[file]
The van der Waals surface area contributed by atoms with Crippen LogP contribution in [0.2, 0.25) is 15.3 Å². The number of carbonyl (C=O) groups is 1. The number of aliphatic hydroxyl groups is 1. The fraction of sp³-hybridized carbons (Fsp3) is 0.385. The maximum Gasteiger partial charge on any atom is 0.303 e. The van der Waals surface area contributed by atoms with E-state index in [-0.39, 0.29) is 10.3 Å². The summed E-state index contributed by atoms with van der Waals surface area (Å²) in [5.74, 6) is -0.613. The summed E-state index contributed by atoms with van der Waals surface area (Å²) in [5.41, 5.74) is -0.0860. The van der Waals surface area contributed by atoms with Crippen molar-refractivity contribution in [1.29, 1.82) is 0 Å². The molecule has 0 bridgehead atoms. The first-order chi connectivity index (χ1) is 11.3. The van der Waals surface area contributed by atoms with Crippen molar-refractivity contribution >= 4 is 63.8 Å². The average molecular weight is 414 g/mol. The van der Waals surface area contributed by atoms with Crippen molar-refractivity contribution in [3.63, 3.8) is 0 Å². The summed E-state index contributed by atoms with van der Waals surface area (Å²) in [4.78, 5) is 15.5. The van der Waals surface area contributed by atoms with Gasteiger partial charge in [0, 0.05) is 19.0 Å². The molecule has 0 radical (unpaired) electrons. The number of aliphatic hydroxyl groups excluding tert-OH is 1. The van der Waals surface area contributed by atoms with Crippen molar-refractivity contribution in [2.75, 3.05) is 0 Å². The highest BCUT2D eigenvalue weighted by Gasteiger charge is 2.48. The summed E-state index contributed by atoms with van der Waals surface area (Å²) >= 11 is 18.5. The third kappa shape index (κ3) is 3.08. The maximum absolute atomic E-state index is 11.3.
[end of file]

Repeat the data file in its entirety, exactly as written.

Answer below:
The van der Waals surface area contributed by atoms with Crippen LogP contribution in [0.2, 0.25) is 15.3 Å². The number of carbonyl (C=O) groups is 1. The number of aliphatic hydroxyl groups is 1. The fraction of sp³-hybridized carbons (Fsp3) is 0.385. The maximum Gasteiger partial charge on any atom is 0.303 e. The van der Waals surface area contributed by atoms with E-state index in [-0.39, 0.29) is 10.3 Å². The summed E-state index contributed by atoms with van der Waals surface area (Å²) in [5.74, 6) is -0.613. The summed E-state index contributed by atoms with van der Waals surface area (Å²) in [5.41, 5.74) is -0.0860. The van der Waals surface area contributed by atoms with Crippen molar-refractivity contribution in [1.29, 1.82) is 0 Å². The molecule has 0 bridgehead atoms. The first-order chi connectivity index (χ1) is 11.3. The van der Waals surface area contributed by atoms with Crippen molar-refractivity contribution >= 4 is 63.8 Å². The average molecular weight is 414 g/mol. The van der Waals surface area contributed by atoms with Crippen molar-refractivity contribution in [3.63, 3.8) is 0 Å². The summed E-state index contributed by atoms with van der Waals surface area (Å²) in [4.78, 5) is 15.5. The van der Waals surface area contributed by atoms with Gasteiger partial charge in [0, 0.05) is 19.0 Å². The molecule has 0 radical (unpaired) electrons. The number of aliphatic hydroxyl groups excluding tert-OH is 1. The van der Waals surface area contributed by atoms with Crippen molar-refractivity contribution in [2.75, 3.05) is 0 Å². The highest BCUT2D eigenvalue weighted by Gasteiger charge is 2.48. The summed E-state index contributed by atoms with van der Waals surface area (Å²) >= 11 is 18.5. The third kappa shape index (κ3) is 3.08. The maximum absolute atomic E-state index is 11.3.